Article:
Construction gets one of the first Sector Deals
Industry policy has been out of favour for the last couple of decades, especially in countries like the US, UK and Australia. Partly this is ideological, a view that it is about government intervention and picking winners, and partly because some issues traditionally addressed by industry policy (like tariffs and market access) have moved into negotiations around trade policy, at both the global level with the WTO rounds and in the increasing number of bilateral trade agreements. Mainly though it is because few industry policies have really been successful, and many have been expensive failures. Traditionally manufacturing was the focus for industry policy, but these days the approach is more about coordinating a wide range of policy to achieve objectives across the economy and society.
There is also the problem that results take time to happen and thus take longer than the electoral cycle to develop, so there is little benefit to the government of the day even if a policy is working. While it is a fact that governments can have major impacts through regulation, tax, and R&D these policies are spread across departments, and although many inquiries have recommended leveraging purchases of materials, machinery and equipment and buildings and structures to policy outcomes there are significant institutional constraints on government buying power. What history generally does show is that it is hard to get industry strategy right, implementation is difficult and outcomes are uncertain in dynamically evolving economies.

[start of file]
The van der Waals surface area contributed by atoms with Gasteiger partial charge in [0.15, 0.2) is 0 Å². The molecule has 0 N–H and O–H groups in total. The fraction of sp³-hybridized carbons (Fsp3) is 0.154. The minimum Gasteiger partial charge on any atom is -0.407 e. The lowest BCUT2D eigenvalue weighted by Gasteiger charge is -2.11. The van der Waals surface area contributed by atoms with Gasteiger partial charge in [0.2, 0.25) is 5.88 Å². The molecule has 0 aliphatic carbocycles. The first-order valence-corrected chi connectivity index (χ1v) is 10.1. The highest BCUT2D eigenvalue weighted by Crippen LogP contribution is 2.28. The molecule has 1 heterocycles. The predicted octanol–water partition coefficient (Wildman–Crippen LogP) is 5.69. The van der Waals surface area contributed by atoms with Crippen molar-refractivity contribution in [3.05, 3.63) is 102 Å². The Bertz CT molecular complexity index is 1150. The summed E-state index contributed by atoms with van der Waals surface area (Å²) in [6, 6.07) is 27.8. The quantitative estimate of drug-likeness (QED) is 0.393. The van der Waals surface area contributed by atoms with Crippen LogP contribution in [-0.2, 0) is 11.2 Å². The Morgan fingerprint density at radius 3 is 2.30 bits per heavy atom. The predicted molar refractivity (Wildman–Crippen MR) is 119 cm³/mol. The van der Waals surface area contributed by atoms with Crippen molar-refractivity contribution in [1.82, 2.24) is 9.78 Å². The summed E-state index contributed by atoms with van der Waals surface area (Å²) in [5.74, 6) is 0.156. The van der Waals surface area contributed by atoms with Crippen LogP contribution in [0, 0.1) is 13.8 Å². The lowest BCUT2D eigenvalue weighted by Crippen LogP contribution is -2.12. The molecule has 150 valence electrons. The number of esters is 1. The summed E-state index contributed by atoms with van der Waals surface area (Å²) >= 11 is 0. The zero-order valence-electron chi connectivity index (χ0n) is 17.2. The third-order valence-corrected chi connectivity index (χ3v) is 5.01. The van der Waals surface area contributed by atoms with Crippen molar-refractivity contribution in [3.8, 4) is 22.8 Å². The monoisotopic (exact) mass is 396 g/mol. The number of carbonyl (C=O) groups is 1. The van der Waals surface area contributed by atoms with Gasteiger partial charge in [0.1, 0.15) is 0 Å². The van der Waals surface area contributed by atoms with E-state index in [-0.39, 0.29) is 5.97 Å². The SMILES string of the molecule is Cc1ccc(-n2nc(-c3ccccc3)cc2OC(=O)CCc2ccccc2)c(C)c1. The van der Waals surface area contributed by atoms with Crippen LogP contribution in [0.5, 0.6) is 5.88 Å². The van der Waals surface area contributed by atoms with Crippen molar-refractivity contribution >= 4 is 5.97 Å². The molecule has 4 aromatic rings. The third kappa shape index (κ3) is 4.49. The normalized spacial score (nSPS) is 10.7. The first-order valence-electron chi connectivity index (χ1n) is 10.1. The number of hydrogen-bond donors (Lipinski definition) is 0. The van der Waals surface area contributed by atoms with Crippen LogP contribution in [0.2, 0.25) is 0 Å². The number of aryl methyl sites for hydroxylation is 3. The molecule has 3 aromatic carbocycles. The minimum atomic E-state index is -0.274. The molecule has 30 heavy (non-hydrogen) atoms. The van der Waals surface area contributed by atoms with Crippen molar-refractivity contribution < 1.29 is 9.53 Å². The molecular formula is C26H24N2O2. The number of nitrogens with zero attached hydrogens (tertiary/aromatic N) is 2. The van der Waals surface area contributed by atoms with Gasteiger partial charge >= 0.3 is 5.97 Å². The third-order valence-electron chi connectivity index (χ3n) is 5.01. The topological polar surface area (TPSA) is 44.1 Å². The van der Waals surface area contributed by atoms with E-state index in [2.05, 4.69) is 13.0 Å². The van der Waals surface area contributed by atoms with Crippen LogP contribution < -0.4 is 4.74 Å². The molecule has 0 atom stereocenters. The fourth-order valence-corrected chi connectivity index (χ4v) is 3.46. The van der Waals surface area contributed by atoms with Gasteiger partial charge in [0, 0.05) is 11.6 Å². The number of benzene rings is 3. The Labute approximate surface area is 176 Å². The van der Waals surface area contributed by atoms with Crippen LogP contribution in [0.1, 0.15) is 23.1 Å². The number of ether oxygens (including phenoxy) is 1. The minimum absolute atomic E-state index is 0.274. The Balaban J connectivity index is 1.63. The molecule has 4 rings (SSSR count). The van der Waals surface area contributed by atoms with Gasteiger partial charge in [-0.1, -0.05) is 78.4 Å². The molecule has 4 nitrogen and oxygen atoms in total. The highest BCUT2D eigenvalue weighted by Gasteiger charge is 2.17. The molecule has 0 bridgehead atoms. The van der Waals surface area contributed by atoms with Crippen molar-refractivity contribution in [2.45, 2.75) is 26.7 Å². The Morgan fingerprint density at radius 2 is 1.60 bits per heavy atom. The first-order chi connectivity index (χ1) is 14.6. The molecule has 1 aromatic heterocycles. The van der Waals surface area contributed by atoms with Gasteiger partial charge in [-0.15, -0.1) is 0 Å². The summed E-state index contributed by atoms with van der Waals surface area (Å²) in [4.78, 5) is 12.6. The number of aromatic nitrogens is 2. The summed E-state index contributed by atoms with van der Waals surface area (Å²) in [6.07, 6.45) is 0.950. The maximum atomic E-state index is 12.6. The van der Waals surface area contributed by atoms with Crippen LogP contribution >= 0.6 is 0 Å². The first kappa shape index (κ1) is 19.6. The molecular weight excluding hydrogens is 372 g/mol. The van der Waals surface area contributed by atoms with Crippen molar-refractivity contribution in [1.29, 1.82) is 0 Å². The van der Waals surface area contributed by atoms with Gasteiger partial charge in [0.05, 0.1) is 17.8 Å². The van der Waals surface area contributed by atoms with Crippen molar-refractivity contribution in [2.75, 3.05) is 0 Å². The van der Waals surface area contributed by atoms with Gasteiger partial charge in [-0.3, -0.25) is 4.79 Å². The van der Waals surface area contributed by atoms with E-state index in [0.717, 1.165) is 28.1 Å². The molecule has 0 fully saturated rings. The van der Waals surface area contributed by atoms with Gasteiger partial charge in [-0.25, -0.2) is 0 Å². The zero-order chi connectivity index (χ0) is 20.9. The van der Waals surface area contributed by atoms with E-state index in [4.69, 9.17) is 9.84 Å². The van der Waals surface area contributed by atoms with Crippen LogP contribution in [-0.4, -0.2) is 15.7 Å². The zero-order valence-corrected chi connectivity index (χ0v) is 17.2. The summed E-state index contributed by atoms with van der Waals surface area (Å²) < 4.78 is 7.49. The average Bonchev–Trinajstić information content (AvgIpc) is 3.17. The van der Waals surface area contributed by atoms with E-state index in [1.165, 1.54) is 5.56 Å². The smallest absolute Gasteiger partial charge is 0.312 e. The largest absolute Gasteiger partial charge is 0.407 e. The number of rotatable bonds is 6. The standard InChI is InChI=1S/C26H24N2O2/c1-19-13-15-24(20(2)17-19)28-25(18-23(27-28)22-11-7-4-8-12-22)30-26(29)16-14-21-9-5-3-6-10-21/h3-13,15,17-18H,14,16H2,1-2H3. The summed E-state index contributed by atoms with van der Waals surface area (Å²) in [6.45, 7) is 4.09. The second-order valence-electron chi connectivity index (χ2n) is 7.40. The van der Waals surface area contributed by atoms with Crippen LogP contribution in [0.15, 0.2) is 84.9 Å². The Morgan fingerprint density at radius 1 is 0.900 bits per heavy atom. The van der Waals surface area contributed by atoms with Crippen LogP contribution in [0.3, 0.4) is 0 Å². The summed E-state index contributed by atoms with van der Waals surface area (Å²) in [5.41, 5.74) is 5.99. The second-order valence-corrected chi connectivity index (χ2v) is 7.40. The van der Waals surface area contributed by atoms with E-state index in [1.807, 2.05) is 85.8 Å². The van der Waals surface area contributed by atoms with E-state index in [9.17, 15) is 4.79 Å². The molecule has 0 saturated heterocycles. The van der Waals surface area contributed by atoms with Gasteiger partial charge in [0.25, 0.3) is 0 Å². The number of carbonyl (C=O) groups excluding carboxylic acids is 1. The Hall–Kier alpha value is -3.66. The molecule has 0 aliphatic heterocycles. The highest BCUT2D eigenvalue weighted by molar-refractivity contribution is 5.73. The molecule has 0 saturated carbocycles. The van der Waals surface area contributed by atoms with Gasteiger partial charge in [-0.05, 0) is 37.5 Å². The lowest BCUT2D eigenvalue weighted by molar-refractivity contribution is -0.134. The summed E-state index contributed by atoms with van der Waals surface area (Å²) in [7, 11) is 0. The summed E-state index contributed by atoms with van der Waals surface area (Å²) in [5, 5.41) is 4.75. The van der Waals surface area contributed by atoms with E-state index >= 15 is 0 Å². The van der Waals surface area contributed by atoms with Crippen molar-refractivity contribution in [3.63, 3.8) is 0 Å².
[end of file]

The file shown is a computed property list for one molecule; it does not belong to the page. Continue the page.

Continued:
Given this background it was a notable occasion when, on the 27thof November 2017, The UK Government launched their new Industrial Strategy, “setting out a long-term vision for how Britain can build on its economic strengths, address its productivity performance, embrace technological change and boost the earning power of people across the UK.” In the prolix way of such documents there is much talk of innovation, partnerships between industry and academia, preparing for the future, high tech industry clusters and next generation technologies and so on, all of which are well-known elements of a modern economy. Nonetheless, combining them into an overall policy backed with funding and resources as this strategy has done may become something of a template for twenty-first century industry policy, in the same way Australia has followed the UK with PPPs and City Deals for infrastructure.